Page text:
One final point of interest is that one of the clay double-dot inlays at the 12th fret fell out and was replaced with a plastic one, which is why it's whiter than the other clay inlays.
On Friday the 21st and Saturday 22 October 2011, Rory's brother Donal brought the guitar out of retirement to allow Joe Bonamassa to perform with it on his two nights at the London Hammersmith Apollo. Joe opened both night's performances with his rendition of "Cradle Rock" using Rory's Stratocaster. Photos and video of the performance can be seen on the official Rory Gallagher website.
Rory's biographer Marcus Connaughton believes the Strat was the key to Rory's sound. Rory could talk about it all night. ‘It's dated November 1961 – in certain people's opinions this is when Fender hit their peak. I like the maple neck. Like on the earlier guitars, they’re probably a bit more crisp, but there's a warmth to this, a mellowness because of the rosewood neck. This is the best, it's my life, this is my best friend. It's almost like knowing its weak spots are strong spots. I don’t like to get sentimental about these things, but when you spend thirty years of your life with the same instrument it's like a walking memory bank of your life there in your arms.’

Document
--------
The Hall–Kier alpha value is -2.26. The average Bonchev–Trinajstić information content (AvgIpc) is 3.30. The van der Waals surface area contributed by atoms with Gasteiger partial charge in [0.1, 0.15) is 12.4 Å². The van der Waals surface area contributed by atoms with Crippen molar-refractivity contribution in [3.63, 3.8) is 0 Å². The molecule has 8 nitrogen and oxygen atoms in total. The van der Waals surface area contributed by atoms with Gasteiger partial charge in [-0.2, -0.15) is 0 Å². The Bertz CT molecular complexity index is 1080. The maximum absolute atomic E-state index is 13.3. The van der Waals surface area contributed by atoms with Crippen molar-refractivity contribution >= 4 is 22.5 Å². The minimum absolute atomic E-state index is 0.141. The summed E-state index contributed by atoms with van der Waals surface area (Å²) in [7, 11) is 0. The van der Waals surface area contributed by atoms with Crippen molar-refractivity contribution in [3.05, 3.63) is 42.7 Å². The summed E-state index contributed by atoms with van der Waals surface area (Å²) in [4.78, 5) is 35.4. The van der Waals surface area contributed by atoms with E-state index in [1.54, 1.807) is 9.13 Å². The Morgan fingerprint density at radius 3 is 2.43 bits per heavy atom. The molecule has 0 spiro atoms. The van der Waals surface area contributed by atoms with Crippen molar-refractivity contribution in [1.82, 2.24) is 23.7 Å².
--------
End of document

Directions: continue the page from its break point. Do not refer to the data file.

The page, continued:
Amplifiers and effects 
Gallagher used various makes and models of amplifiers during his career. In general, however, he preferred smaller 'combo' amplifiers to the larger, more powerful 'stacks' popular with rock and hard rock guitarists. To make up for the relative lack of power on stage, he would often link several different combo amps together.